The enhanced circulation of goods and services has now made it increasingly necessary to use a distinctive mark or brand name to identify a product, service or enterprise. This serves the interest of the producers of such products, the traders, as well as of the consumers. A trademark serves as a guarantee of the quality of products and services to the consumers.
Once a trademark has acquired a reputation, it makes it easier for the producer to get into new markets, which could also stimulate exports. Trademarks are distinctive signs capable of distinguishing and identifying goods or services produced or provided by one enterprise from those of others producing similar goods or services. A trademark is protected on the basis of its usage in the marketplace in some countries, or on the basis of registration in others.
Registration of a trademark provides the owner of the trademark a prima facie proof of its validity, ownership and reputation for the quality of goods or services to which the particular trademark relates. It also gives the owner the exclusive right to prevent third parties not having the owner’s consent, from using identical or similar signs for goods and services which either identical or similar to those in respect of which a trademark is registered. According to the TRIPS Agreement (Article 15.4), the nature of the goods or services to which a trademark is to be applied shall in no case form an obstacle to registration of the trademark.
As per the TRIPS Agreement (Article 16.2), in determining whether a trademark is well known, account shall be taken of the knowledge of the trademark in the relevant sector by the public. Factors for consideration in the determination of well-known marks also include the value associated with the mark concerned. In India Trademark law was enacted in 1958 and it has been amended in 1999 to conform to the provisions of the TRIPS agreement.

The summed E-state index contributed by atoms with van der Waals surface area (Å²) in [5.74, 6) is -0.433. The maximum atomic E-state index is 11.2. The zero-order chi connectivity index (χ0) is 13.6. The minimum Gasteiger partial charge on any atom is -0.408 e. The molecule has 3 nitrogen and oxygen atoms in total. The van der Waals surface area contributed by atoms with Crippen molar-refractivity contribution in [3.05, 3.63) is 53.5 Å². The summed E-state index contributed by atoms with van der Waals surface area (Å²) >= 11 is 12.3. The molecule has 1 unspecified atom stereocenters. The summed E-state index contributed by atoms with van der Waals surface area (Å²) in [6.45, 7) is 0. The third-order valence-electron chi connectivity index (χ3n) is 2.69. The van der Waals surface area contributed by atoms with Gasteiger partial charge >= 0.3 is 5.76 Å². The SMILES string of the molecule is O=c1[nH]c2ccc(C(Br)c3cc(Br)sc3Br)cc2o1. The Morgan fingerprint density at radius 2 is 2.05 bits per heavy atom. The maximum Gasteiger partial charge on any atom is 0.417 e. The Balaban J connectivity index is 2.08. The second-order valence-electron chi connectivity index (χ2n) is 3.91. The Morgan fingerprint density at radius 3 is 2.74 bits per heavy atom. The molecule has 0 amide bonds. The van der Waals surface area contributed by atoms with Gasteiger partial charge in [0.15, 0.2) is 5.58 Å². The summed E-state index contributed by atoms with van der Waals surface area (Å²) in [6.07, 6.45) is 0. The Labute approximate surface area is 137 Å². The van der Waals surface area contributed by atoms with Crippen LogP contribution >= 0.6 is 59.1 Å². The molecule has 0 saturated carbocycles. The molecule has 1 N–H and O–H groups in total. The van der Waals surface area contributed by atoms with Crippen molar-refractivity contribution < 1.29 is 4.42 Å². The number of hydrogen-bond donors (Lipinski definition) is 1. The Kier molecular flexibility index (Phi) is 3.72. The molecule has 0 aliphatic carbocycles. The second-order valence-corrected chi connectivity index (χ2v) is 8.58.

The cost of filing an application for registration of a trademark is currently Rs. 2500 per class. See, once you have got a registered trademark; it is much easier to take legal action against those who violate your trademark.
Process of Registration:
A) SEARCH: Conduct a trademark availability search (for depiction screen shot of Indian trademark search engine)
B) FILING: Trademark application to be filed with Trademark office (efiling –tmr and Trademark Application form both to be depicted)
C) EXAMINATION: Trademark Office examines the registrability of the application.
D) PUBLICATION: Acceptance of application by the Registrar are published in Trademark Journal (Provided by CDAC)
E) OPPOSITION: After publishing of applications in the Trademark Journal, third party (ies) can oppose the registration within 4 months in a prescribed format; applicant has the option to provide justification to the Trademark Office for such opposition.
F) NO OPPOSITION: Trademark is entitled for registration
A)Describe your mark
B) Name of the applicant along with address
C) Describe the product and services on which the mark will be used
D)Suggest the classification under which the mark will be used
Advantages of Trademark Registration
Protects your hard earned goodwill
Protects your name from being used by others
Creates a favourable impression in the mind of your consumers
Helps in obtaining relief in case of infringement
Gives you right to license /assign trademarks
Under the Trade Marks Act for infringements:
·An infringement suit must be filed immediately in the nearest District Court.
·Both civil and criminal remedies are simultaneously available.
Relief and remedies include:
Injunction restraining the future use of the counterfeit marks.
Order for delivery of the infringing labels and marks for destruction.
Seizure and confiscation of the infringing goods by Police.
Imposition of fines and penalties.